If that bothers you, you can stop reading here.

On the other hand, if you’re thinking "that sounds cool," keep scrolling because we’ve got more.

If it’s your first time there, let them know

The servers will be better able to help you if they know you’re not a pro at the "ordering without a menu" game.

Also, let them know if you’d prefer a spot that separates you from the sometimes rollicking bar. There’s also that dining area in the back that’s a bit more quiet.

Papara notes that for first timers visiting over the lunch hour might be a good option. The bar is less busy, so there’s plenty of time for servers to answer all of your questions.

Start with something easy

You don’t have to go whole hog and order steak and lobster (though you can, if you’d like). Start off with a burger and onion rings. Or order a cup of housemade soup and a salad.

"If you’ve never been here before, we realize that we have to earn your trust," says Papara. "And we want you to be happy. So, even if you just order a burger, we’re going to expend the same effort to make it great. And if you love what you’ve eaten, then you’ll feel more comfortable going bigger the next time."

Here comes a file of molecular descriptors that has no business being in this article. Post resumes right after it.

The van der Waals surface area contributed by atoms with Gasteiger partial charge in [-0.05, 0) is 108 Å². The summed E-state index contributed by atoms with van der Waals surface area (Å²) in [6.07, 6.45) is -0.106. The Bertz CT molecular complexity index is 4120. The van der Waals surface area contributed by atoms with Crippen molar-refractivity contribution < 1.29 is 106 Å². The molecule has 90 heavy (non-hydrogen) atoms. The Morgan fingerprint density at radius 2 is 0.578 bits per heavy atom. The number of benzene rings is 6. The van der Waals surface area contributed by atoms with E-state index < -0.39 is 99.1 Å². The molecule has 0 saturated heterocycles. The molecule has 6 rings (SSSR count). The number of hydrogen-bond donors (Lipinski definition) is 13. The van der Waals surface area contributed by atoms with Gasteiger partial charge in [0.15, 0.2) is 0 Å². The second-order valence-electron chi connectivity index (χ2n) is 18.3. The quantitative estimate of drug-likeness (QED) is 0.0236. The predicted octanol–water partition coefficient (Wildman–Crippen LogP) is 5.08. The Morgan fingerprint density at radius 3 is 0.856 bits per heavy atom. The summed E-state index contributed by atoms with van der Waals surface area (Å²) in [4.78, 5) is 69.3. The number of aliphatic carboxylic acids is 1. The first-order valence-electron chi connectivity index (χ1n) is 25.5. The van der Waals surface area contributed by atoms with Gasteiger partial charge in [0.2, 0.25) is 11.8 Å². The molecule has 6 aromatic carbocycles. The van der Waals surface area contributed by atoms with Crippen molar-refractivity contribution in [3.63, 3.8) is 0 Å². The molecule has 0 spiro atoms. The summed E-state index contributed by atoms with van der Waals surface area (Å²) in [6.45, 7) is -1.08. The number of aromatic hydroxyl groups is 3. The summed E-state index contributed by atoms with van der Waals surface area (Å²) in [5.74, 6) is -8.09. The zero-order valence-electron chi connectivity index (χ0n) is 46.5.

Avoid disappointment and sticker shock

The biggest mistake customers make when walking into 4th Base and placing their order is that they fail to ask questions along the way.

"Our prices are not cheap. But, let’s be honest. Do you want cheap seafood? Do you want cheap steak?" asks Papara. "It’s about quality. If you're going somewhere Downtown and ordering jumbo shrimp or jumbo scallops or Alaskan king crab, it will cost you about the same. In that regard, we're not expensive. It's just, how many sports bar places have the food that we have?"

Part of the art of dining at 4th Base is interacting with the server, who should be happy to give you all the information you need. Unless you know exactly what you want, asking questions is the smart way to zero in on something you’ll really enjoy. It’s also the best way to prevent sticker shock at the end of the meal – because if you ask, they’ll tell you exactly how much everything is going to cost.